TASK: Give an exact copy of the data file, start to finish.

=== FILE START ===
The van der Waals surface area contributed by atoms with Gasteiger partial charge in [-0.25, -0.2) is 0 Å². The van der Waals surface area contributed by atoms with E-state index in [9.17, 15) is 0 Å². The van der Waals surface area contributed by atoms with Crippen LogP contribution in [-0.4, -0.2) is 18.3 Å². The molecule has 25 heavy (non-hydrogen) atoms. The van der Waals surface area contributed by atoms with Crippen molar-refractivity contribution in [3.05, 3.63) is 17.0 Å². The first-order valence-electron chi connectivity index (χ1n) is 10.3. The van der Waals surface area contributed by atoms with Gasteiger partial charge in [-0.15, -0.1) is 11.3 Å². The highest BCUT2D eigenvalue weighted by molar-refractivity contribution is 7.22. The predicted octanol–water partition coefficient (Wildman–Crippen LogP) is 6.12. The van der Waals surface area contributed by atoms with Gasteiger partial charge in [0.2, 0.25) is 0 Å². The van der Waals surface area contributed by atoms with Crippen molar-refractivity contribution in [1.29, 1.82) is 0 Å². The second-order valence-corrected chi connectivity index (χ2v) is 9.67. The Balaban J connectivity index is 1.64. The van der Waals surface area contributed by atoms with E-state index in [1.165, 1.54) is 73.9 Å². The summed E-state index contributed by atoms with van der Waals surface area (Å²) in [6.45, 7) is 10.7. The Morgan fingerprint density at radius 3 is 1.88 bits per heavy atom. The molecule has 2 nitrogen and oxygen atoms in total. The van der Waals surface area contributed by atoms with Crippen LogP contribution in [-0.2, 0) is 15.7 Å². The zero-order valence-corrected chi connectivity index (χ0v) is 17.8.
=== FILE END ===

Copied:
The van der Waals surface area contributed by atoms with Gasteiger partial charge in [-0.25, -0.2) is 0 Å². The van der Waals surface area contributed by atoms with E-state index in [9.17, 15) is 0 Å². The van der Waals surface area contributed by atoms with Crippen LogP contribution in [-0.4, -0.2) is 18.3 Å². The molecule has 25 heavy (non-hydrogen) atoms. The van der Waals surface area contributed by atoms with Crippen molar-refractivity contribution in [3.05, 3.63) is 17.0 Å². The first-order valence-electron chi connectivity index (χ1n) is 10.3. The van der Waals surface area contributed by atoms with Gasteiger partial charge in [-0.15, -0.1) is 11.3 Å². The highest BCUT2D eigenvalue weighted by molar-refractivity contribution is 7.22. The predicted octanol–water partition coefficient (Wildman–Crippen LogP) is 6.12. The van der Waals surface area contributed by atoms with Gasteiger partial charge in [0.2, 0.25) is 0 Å². The van der Waals surface area contributed by atoms with Crippen molar-refractivity contribution in [1.29, 1.82) is 0 Å². The second-order valence-corrected chi connectivity index (χ2v) is 9.67. The Balaban J connectivity index is 1.64. The van der Waals surface area contributed by atoms with E-state index in [1.165, 1.54) is 73.9 Å². The summed E-state index contributed by atoms with van der Waals surface area (Å²) in [6.45, 7) is 10.7. The Morgan fingerprint density at radius 3 is 1.88 bits per heavy atom. The molecule has 2 nitrogen and oxygen atoms in total. The van der Waals surface area contributed by atoms with Crippen LogP contribution in [-0.2, 0) is 15.7 Å². The zero-order valence-corrected chi connectivity index (χ0v) is 17.8.